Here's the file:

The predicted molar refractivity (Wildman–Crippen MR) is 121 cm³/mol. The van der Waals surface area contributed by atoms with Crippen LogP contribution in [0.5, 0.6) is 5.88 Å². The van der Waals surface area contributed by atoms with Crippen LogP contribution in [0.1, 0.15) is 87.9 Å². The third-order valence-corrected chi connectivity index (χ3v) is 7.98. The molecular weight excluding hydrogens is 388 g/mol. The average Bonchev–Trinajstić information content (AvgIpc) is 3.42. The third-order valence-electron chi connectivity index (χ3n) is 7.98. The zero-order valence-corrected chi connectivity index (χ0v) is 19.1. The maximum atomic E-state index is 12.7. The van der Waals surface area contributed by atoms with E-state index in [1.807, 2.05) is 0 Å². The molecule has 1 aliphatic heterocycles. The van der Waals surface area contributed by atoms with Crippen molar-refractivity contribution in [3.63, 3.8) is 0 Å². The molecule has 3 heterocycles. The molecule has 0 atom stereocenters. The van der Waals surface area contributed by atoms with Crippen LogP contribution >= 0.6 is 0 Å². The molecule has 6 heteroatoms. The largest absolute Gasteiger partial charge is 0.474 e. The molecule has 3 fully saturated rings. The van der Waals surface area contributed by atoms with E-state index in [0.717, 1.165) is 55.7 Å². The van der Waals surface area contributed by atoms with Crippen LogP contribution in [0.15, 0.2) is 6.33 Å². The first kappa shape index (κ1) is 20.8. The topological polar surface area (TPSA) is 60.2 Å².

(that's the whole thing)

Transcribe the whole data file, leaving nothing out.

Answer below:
The predicted molar refractivity (Wildman–Crippen MR) is 121 cm³/mol. The van der Waals surface area contributed by atoms with Crippen LogP contribution in [0.5, 0.6) is 5.88 Å². The van der Waals surface area contributed by atoms with Crippen LogP contribution in [0.1, 0.15) is 87.9 Å². The third-order valence-corrected chi connectivity index (χ3v) is 7.98. The molecular weight excluding hydrogens is 388 g/mol. The average Bonchev–Trinajstić information content (AvgIpc) is 3.42. The third-order valence-electron chi connectivity index (χ3n) is 7.98. The zero-order valence-corrected chi connectivity index (χ0v) is 19.1. The maximum atomic E-state index is 12.7. The van der Waals surface area contributed by atoms with E-state index in [1.807, 2.05) is 0 Å². The molecule has 1 aliphatic heterocycles. The van der Waals surface area contributed by atoms with Crippen molar-refractivity contribution in [3.63, 3.8) is 0 Å². The molecule has 3 heterocycles. The molecule has 0 atom stereocenters. The van der Waals surface area contributed by atoms with Crippen LogP contribution >= 0.6 is 0 Å². The molecule has 6 heteroatoms. The largest absolute Gasteiger partial charge is 0.474 e. The molecule has 3 fully saturated rings. The van der Waals surface area contributed by atoms with E-state index in [0.717, 1.165) is 55.7 Å². The van der Waals surface area contributed by atoms with Crippen LogP contribution in [0.15, 0.2) is 6.33 Å². The first kappa shape index (κ1) is 20.8. The topological polar surface area (TPSA) is 60.2 Å².